4 Steps to Raising Financially Savvy Kids
By Allan Kungis
- PUBLISHED October 09
- 5 MINUTE READ
You can help your kids become financially independent by teaching, talking and showing them how to be money smart from a young age. If you communicate, educate and demonstrate good money habits, ideally your children will learn to practice them once they graduate into adulthood.
You can start as early as preschool by giving them three jars—one for saving, one for spending, and one for sharing.
Whenever your child receives money, as a birthday present, other gift, or allowance, divide the money equally into the three jars. The spending jar can be for candy or other small purchases. The saving jar can be for costlier items requiring longer-term saving. The sharing jar can be for charitable causes.
Here are your next money-wise steps as your children grow and mature:
Studies show that parents play the largest role in teaching kids about money. You can start when they’re fairly young. Be open and honest about money, including your finances, sharing what’s age appropriate as they develop.
● Involve your kids in everyday comparison shopping. As you evaluate the relative costs and value of goods when shopping, engage them in conversation. Share your thoughts and ask their opinion.
● Teach them about trade-offs. For example, if you’re planning a big family vacation, you might have to cut back on other expenses, like dining out. If so, explain this. Introduce the idea of limitations and budgeting.
● Share stories from your past. Talking about your early financial stories or about your parents’ childhood, especially if you or they grew up in lean times, may be helpful. Teach them to not take things for granted. This can be a lesson in values and gratitude as well as handling money.
As they get older, your children will be able to grasp more complex topics. As they reach their teens, talk about the cost of college tuition and the value of getting a degree, what you’re willing to pay towards it, and what you expect of them.
By their late teens, let your kids know how important it is to save for retirement, and even share with them how you’re doing on your own savings goals. Show how you incorporate retirement saving into your budgeting.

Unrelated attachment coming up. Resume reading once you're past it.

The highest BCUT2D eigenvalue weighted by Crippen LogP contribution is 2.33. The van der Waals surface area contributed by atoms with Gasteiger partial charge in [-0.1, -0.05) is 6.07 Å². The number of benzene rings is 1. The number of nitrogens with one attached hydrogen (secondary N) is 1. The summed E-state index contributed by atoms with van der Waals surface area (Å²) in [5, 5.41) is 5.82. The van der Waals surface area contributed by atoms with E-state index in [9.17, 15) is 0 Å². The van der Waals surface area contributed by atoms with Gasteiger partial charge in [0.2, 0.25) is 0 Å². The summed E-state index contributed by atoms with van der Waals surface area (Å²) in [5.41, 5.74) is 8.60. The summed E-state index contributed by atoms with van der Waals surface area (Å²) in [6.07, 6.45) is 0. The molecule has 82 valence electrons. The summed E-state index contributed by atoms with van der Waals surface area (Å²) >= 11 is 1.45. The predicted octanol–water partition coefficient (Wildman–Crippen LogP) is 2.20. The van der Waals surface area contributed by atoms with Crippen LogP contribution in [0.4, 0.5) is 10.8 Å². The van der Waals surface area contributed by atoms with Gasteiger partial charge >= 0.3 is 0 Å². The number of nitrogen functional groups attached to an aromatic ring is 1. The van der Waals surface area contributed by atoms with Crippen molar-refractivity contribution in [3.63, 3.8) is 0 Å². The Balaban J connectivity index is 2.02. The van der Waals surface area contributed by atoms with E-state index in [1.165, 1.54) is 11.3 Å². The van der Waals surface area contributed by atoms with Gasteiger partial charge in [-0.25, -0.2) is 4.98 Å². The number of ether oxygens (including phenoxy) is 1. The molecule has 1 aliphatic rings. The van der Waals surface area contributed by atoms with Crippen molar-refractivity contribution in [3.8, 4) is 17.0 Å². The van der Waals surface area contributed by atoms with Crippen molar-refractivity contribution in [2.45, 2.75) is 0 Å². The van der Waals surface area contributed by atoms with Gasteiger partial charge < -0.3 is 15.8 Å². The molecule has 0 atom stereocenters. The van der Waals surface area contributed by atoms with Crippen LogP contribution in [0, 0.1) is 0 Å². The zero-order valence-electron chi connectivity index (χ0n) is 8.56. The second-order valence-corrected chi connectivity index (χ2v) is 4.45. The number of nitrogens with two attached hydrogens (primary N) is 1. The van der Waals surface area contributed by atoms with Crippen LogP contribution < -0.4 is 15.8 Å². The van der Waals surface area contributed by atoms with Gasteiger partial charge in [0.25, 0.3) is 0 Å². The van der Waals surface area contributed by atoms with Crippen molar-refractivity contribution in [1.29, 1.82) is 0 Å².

Your children will learn financial responsibility by making their own money decisions, so give them opportunities to use their own money.
● Give your school-age child an allowance. Should kids be paid for chores? That’s up for debate, but why not set up a two-tiered system? Kids can receive a base allowance and are expected to do basic chores, such as cleaning their room or helping with the kitchen cleanup. But the two aren’t tied. In addition, they can earn bonus money for doing extra chores, such as washing or vacuuming your car.
● Open a bank account for your child, and teach them about basic banking products. For instance, children can earn higher rates with a certificate of deposit, but they’ll need to wait a specified period before touching their money. If they want or need easier access, a savings account will provide that, but it will pay lower interest rates. A high yield savings account can strike a good balance.
● Match their savings. One powerful incentive is to pledge that whatever your children save during the year you’ll match dollar for dollar at year-end. If you have more than one child, you could spark a saving competition!
Forget all the talk if you’re not walking the walk. The wisest money lessons mean nothing if you’re racking up a lot of debt or not saving your own money. Show your kids the value of being financially responsible through your good example. Pay your bills on time. Live within your means. Save diligently for your retirement. What your kids see they’re likely to repeat.
Watch Them Graduate
Share these financial life lessons with your kids, and they’re much more likely to be financially savvy and independent once they graduate from school. Be clear about your expectations and let them know your limits. Teach your children to be smart financial consumers and they'll reap the dividends for life.
Allan Kunigis is a financial freelance writer based in Shelburne, VT. He has written about personal finance for more than two decades.